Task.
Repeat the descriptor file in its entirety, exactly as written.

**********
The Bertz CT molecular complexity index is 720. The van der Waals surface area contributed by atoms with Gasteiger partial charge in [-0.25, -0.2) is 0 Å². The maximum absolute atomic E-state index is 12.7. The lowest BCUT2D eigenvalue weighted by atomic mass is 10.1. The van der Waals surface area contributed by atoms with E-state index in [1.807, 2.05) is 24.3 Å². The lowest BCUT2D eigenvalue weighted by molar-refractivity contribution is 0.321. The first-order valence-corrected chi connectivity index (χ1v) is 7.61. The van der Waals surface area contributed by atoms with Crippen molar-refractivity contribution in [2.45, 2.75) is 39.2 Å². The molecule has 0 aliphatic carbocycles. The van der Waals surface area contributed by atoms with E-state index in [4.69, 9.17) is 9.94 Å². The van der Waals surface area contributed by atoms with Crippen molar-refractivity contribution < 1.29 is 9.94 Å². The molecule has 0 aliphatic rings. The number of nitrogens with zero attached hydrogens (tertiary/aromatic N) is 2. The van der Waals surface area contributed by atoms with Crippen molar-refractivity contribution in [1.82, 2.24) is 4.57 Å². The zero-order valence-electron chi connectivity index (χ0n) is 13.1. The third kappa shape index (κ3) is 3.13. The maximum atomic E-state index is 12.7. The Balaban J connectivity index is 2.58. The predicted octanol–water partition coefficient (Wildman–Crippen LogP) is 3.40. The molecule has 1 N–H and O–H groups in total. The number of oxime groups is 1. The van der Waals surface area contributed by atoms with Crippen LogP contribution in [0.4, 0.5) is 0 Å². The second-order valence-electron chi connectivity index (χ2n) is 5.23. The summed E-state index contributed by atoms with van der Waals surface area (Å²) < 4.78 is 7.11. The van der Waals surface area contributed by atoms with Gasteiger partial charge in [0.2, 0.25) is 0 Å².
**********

The Bertz CT molecular complexity index is 720. The van der Waals surface area contributed by atoms with Gasteiger partial charge in [-0.25, -0.2) is 0 Å². The maximum absolute atomic E-state index is 12.7. The lowest BCUT2D eigenvalue weighted by atomic mass is 10.1. The van der Waals surface area contributed by atoms with E-state index in [1.807, 2.05) is 24.3 Å². The lowest BCUT2D eigenvalue weighted by molar-refractivity contribution is 0.321. The first-order valence-corrected chi connectivity index (χ1v) is 7.61. The van der Waals surface area contributed by atoms with Crippen molar-refractivity contribution in [2.45, 2.75) is 39.2 Å². The molecule has 0 aliphatic carbocycles. The van der Waals surface area contributed by atoms with E-state index in [4.69, 9.17) is 9.94 Å². The van der Waals surface area contributed by atoms with Crippen molar-refractivity contribution < 1.29 is 9.94 Å². The molecule has 0 aliphatic rings. The number of nitrogens with zero attached hydrogens (tertiary/aromatic N) is 2. The van der Waals surface area contributed by atoms with Crippen molar-refractivity contribution in [1.82, 2.24) is 4.57 Å². The zero-order valence-electron chi connectivity index (χ0n) is 13.1. The third kappa shape index (κ3) is 3.13. The maximum atomic E-state index is 12.7. The Balaban J connectivity index is 2.58. The predicted octanol–water partition coefficient (Wildman–Crippen LogP) is 3.40. The molecule has 1 N–H and O–H groups in total. The number of oxime groups is 1. The van der Waals surface area contributed by atoms with Crippen LogP contribution in [0.4, 0.5) is 0 Å². The second-order valence-electron chi connectivity index (χ2n) is 5.23. The summed E-state index contributed by atoms with van der Waals surface area (Å²) < 4.78 is 7.11. The van der Waals surface area contributed by atoms with Gasteiger partial charge in [0.2, 0.25) is 0 Å².